Bittangabee - Nth Side of Bay Mostly Trad climbing31 routes in crag
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The rock is a form of volcanic sandstone with fantastic frictional properties. Some of the rock looks friable but is surprisingly strong. Jointing and quartz intrusions make great natural pro.©
Bittangabee Sea Cliffs North is a compact climbing area located within the Ben Boyd National Park, 300k south-east from Canberra near the NSW and Victorian state border.
The rock is a form of volcanic sandstone with fantastic frictional properties. Some of the rock looks friable but is surprisingly strong. Considerable jointing and quartz intrusions make for great natural pro.
The cliff is approximately 250 metres in length and ranges from 12-15 metres high.
The rock is heavily featured, quite steep with some small roofs and overhanging faces. The area has great potential for development as a challenging, if short trad climbing area. The use of bolts in this area is not considered appropriate as the cliff is located within the Ben Boyd National Park. Any harder routes can be protected on abseil or top roped. This is an ideal area for beginners with a multitude of easier climbs. The area is a beautiful spot and should be preserved as such.
Climbs are described south to north or looking at the cliff with your back to the ocean left to right. Descend at either end of the cliff.©
Take Monaro Highway to Cooma, follow the Snowy Mountains Highway towards Bega via Brown Mountain. Turn right towards Candelo and head for Eden. In Eden turn right to Orbost, travel about 17kms and turn left onto Edrom Road. Turn right onto Green Cape Road after 6km. Turn Right at the T Intersection (8 km). Turn left at 6km on to the Bittangabee Bay road. Total trip time is around 3½ hours from Canberra.
Access the climbing area by walking north from the campsite on the Bittangabee – Saltwater creek walking trail. You have two options to access the trail, either via the beach or ‘Ruins Track’. 30 minutes of easy walking gets you to the top of the crag. The beach track starts on the north side of the camping ground turning loop. The ‘Ruins Track’ starts on the northern side of the day trippers’ barbeque area with both tracks joining on the southern side of Bittangabee Creek.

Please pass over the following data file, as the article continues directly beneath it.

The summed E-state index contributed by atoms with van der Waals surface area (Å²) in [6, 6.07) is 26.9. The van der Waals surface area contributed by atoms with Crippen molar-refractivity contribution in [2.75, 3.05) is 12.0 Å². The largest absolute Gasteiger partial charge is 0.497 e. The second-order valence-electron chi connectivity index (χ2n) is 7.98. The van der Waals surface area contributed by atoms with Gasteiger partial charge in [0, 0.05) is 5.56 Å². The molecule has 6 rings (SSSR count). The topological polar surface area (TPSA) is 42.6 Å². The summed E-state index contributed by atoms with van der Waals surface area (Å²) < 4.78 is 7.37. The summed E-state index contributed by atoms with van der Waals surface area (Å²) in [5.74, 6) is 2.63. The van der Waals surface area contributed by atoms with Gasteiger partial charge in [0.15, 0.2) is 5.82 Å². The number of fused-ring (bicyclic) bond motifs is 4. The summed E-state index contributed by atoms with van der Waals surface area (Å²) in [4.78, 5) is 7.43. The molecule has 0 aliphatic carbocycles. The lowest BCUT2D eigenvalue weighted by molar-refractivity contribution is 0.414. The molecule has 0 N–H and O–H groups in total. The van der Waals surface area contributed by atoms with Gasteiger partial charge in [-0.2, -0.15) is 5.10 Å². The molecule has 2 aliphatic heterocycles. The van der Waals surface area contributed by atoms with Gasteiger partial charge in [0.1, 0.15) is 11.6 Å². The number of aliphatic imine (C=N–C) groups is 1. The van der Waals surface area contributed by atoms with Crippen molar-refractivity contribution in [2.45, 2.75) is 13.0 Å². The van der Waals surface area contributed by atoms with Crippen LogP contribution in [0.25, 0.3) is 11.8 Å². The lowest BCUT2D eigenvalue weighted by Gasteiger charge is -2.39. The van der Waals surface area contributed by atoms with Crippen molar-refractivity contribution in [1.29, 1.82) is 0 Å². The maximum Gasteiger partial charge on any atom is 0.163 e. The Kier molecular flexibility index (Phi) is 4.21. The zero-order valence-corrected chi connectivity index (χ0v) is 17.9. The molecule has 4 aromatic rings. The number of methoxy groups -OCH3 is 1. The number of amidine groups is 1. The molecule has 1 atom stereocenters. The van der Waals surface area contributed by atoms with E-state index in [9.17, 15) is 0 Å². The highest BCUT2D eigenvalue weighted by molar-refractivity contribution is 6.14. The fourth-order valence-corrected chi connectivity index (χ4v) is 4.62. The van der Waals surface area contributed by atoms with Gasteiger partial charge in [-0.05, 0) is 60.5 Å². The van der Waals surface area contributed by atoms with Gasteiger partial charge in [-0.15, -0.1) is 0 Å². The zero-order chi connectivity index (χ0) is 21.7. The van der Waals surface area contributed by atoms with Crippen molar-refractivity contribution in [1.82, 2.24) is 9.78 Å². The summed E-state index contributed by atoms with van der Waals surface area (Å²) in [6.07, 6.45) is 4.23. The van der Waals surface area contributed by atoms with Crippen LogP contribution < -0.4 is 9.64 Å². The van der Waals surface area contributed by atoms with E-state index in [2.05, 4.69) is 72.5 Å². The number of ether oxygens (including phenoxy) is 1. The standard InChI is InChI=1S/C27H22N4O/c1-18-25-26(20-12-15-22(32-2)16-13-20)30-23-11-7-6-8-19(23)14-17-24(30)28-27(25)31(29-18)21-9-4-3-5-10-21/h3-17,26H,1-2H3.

Walk along Bittangabee Creek in a westerly direction on a rather indistinct track, cross at the well worn rock bar and follow the more defined track through the Bell Bird forest. After cresting the ridge the flora changes to low wind beaten scrub. The track continues through impenetrable Ti tree before reaching a large exposed rock platform up to 100m wide at points.
Access can be gained at either end of the cliff by an easy scramble down onto the rock ledge immediately above the ocean. Profuse jointing at the top allows for solid top anchors to be set. Bring a few long slings or an extra rope and plenty of SLCD’s or hexcentrics. During heavy seas or king tides access to the climbs may well be impossible with the entire area exposed to southerly winds.©
Where to stay
There are plenty of choices for accommodation in the region. You can camp at Bittangabee Bay which has pit toilets, gas barbeques and a freshwater creek. A variety of campsites, van parks or motels are available in the region. Eden is close and has pubs for that quenching ale if you forgot to take water to the crag. This area is hardly a day trip but good for a couple of days. Check with the met office to avoid disappointment. Park entry fees of $7.00 a day per vehicle and camping fees of $5.00 per adult apply. You will need to book ahead by ringing the Merimbula rangers on Ph. 02 6495 5001 or Fax: 02 6495 5055©
It is important to remember this is a National Park and sensitive to human activities. Whilst little vegetation grows on the cliff itself, be sensitive to the local flora and fauna. Bolts are unnecessary and chalk should be used sparingly as the rock has exceptional frictional properties and barely needs any. Do not camp at the crag and take out all you waste, do not dispose of it in the ocean or surrounds.©
Some content has been provided under license from: © Canberra Climbers' Association (CC BY-SA)
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